Another year, another great Melvins release.
With considerable confidence, it can be assumed that the following name has never appeared in any review of a Melvins recording: Woody Allen. Perhaps because, for starters, the work and sensibility of that diminutive and reticent filmmaker could not be more opposite from this very aggressive and deliberate band. Plus, one makes movies; the other makes music. And yet, a case could be made that the Melvins are steadily establishing themselves as the Woody Allen of rock and roll: efficient, productive, reliably original, and influential. They churn out new albums at a steady clip which hard core fans snatch up, and most everyone else gives a miss. Like most great things in this world, they are an acquired taste but after they get their hooks in you, it’s on. They are the kind of band you almost hate to love, because once you are on board, you eventually understand you’ll have to own everything they make. And, unlike Allen, the Melvins show no signs of slowing down or slouching toward stale self-imitation as they approach dignified middle age. All of which is to say, their latest release, A Senile Animal, is business as usual, and business is as good as ever, and better than one could reasonably expect, given that this band has been cruising along since the mid-‘80s.
The good news is that this album comes highly recommended, and is actually an ideal introduction for neophytes. Which isn’t to say A Senile Animal is exactly accessible; this is the Melvins, after all. Still, if you unfamiliar with their body of work, this is as good a spot as any to jump in and, once converted, start working your way backward through the intimidating catalog. For casual fans (are there any?), there are enough new twists to make this an essential listen: this band burns through bassists the way Spinal Tap did drummers, therefore newcomer Jared Warren joins the fray this time around. And there is a new drummer! (What? How on earth could they ever get rid of Dale Crover? They didn’t! There are two drummers in the new configuration of the band. If that sounds at all gimmicky, disabuse yourself of any misconceptions: it is an inspired move that pays significant dividends.)
The onslaught is immediate, and the new line-up wastes no time flaunting the singular strengths of all involved. Coady Willis, the second drummer, augments the inimitable sludgy framework that Crover has supplied for the last two decades: the first twenty seconds of “The Talking Horse”, with seemingly double everything, drums (crashing cymbals and double-time rolls), actual vocal harmonizing (!!) and the signature slow-mo chainsaw guitar sound of Buzz Osborne (King Buzzo). As “Blood Witch” bleeds into “Civilized Worm” (more vocal harmonies—all four members are credited with vocal contributions, and it’s pleasantly apparent throughout), the drum assault is never flashy, never superfluous, and it is obvious the band made an inspired decision to double a good thing. At the one-minute-46-second mark of the third song (“Civilized Worm”), an authentic Melvins moment occurs: the guitar growl grinds down to mud, a smattering of trash-can rattles and then ... nothing; then a pulse—after skipping a beat, the riff returns. Bliss.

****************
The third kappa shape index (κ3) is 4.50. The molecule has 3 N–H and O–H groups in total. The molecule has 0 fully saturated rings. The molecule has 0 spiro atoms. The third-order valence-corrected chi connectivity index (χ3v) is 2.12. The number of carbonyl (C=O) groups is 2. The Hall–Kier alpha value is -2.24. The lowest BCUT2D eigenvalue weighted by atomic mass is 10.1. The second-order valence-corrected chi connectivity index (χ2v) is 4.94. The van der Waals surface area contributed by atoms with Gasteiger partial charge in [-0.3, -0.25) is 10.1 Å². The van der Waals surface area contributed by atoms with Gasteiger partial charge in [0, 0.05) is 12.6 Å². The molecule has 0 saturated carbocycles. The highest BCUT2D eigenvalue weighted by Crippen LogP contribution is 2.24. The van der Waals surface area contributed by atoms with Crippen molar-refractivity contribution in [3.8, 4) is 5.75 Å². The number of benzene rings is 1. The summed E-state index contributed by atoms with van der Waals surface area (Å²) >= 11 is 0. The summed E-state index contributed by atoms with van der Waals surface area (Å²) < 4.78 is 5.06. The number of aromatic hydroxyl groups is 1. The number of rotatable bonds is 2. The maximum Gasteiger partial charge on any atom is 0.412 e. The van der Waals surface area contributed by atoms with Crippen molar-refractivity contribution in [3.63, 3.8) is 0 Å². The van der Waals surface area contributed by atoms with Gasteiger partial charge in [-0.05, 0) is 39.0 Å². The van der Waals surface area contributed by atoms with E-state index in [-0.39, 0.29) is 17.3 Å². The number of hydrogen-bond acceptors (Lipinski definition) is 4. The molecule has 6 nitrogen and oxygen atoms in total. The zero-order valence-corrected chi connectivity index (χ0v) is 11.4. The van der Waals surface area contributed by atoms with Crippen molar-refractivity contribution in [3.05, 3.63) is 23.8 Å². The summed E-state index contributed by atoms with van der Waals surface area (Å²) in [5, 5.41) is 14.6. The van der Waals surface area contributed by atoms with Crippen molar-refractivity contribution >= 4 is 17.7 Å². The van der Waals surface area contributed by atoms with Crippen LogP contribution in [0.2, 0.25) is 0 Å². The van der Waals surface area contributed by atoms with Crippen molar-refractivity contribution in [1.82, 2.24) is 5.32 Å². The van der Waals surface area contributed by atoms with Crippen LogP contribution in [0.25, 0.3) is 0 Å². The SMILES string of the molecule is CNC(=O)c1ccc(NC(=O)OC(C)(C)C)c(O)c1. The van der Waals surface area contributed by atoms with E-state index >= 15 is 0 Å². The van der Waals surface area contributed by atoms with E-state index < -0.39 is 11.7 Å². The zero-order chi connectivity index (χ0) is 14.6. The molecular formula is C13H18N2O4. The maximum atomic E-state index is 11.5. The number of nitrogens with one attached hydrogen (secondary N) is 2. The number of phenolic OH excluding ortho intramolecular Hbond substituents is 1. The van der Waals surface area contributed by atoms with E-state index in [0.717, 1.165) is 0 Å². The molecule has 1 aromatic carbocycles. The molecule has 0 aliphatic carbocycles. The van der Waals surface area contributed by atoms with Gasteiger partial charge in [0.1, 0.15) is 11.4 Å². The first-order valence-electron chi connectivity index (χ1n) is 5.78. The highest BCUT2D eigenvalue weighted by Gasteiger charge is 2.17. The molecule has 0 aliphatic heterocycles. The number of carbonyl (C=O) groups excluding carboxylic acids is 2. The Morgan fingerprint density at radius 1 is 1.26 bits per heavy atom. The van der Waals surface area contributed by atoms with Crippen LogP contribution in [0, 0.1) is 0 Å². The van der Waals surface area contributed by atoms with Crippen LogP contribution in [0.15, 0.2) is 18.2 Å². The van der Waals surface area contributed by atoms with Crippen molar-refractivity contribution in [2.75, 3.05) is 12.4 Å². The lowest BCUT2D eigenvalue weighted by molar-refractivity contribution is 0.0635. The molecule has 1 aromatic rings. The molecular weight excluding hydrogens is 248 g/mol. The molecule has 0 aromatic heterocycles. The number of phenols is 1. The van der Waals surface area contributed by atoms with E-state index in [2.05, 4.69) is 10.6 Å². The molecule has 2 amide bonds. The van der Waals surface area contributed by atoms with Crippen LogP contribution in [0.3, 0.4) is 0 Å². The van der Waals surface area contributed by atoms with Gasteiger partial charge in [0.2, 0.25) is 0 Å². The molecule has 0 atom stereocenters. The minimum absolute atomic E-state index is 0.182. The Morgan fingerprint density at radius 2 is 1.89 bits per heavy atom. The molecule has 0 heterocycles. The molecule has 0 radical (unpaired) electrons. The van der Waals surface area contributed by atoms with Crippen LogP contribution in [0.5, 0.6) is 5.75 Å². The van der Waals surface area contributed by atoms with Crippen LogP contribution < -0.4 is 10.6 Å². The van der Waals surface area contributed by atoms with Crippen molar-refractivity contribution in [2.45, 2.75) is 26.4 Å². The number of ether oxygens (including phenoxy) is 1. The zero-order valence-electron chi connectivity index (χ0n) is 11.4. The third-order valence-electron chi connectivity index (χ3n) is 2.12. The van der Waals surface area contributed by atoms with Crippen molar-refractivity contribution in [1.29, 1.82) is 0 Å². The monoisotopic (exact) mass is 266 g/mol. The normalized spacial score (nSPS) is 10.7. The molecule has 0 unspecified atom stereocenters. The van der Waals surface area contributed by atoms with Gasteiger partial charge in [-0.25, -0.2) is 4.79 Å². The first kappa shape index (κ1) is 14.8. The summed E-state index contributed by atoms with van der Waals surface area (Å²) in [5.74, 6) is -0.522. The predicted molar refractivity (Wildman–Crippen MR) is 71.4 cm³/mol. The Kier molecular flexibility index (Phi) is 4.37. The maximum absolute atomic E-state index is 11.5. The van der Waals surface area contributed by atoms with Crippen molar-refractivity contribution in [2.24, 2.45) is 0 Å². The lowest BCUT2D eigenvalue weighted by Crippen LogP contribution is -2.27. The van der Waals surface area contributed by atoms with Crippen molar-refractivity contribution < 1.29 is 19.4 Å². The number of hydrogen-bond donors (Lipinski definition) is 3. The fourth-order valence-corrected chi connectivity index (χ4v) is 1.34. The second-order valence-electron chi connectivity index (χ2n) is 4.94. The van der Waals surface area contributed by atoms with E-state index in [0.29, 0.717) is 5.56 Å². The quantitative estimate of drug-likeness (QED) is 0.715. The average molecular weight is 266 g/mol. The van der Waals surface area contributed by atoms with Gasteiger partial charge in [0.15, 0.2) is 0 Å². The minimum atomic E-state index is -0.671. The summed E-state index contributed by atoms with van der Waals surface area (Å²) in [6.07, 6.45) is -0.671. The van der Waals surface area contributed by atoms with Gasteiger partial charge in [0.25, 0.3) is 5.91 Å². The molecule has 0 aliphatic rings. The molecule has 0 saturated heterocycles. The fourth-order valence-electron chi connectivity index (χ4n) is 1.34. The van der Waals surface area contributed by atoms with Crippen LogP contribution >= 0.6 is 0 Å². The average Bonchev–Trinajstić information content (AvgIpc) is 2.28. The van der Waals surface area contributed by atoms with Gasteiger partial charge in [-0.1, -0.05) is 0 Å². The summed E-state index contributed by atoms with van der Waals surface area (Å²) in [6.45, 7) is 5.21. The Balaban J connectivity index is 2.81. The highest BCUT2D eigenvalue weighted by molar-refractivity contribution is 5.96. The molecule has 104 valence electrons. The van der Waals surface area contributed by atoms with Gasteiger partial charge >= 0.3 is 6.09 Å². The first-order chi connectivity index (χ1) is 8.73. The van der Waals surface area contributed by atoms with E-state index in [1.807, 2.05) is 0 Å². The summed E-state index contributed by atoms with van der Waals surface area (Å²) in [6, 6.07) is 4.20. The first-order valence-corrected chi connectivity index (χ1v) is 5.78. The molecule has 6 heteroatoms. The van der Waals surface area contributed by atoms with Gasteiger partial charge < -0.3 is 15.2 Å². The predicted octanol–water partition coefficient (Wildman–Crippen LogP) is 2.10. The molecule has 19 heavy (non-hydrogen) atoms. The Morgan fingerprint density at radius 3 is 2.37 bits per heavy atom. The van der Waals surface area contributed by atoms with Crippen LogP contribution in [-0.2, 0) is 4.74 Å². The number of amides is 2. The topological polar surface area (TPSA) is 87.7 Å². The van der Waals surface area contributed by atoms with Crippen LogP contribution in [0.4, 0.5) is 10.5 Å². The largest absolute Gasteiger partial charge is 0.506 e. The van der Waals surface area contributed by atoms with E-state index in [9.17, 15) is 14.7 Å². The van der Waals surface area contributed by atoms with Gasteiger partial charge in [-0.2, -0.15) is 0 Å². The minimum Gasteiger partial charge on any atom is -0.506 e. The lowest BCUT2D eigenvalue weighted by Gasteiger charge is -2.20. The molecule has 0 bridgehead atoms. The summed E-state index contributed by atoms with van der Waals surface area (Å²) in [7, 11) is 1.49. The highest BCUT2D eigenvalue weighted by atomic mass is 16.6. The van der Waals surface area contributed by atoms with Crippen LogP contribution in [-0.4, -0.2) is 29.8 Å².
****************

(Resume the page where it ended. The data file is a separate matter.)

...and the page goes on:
Speaking of riffs, let’s talk about King Buzzo for a moment. the Melvins have always drawn comparisons to Black Sabbath, which while complimentary, are a bit lazy and unimaginative. Sabbath certainly had their sound, and spawned a million miniature hair metal monstrosities, but it is to the Melvins’ considerable credit that they’ve carved out their own original, influential sound, something very few bands ever achieve. Tony Iommi, the metal-riff master, had an eight-year run while at the top of his game with Sabbath; Buzz has been pulling oily, oozing riffs out of his ‘fro for more than twice that, and is steadily making a case as one of the indelible, if all-time overlooked guitar gods. Over the top? Spend some time with “A History Of Bad Men” and consider that craftsmanship alongside his incandescent contributions to side project super-group Fantomas: just in this young century, Buzzo has delivered goods that many musicians would kill to call an entire career. It is almost too much to ask for, but King Buzzo is actually getting better with age, and continues to refine and define a sound that is his alone.
If A Senile Animal lacks the effortless intensity of, say, Stoner Witch, it is worth noting that a positive review of that album in 1994 very well may have observed that it did not have the effortless intensity of, say, Bullhead. So, is this a more refined Melvins? Maybe. Or more to the point: who cares? If the pace is a bit brisker here, the old school sludge is very much in effect, alongside the double-drums and layered vocals. Out of several viable candidates, the album’s high point may be the second-to-last track, “The Mechanical Bride”, which calls to mind the sublime “Hag Me” (from Houdini): it’s all in there, the centrifugal force of that muddy undertow—the sound of a band jamming in their own time, as though a collective joint pain forces the pace to roil at its own speed, simmering in its own fevered juices. It is the sound of an impossible pain that somehow feels good. It is the sound of the Melvins.
// Sound Affects
"The man whose songs were recorded by Johnny Cash, Alan Jackson, Ricky Skaggs, David Allan Coe, The Highwaymen, and countless others succumbs to time’s cruel cue that the only token of permanence we have to offer are the effects of shared moments and memories.READ the article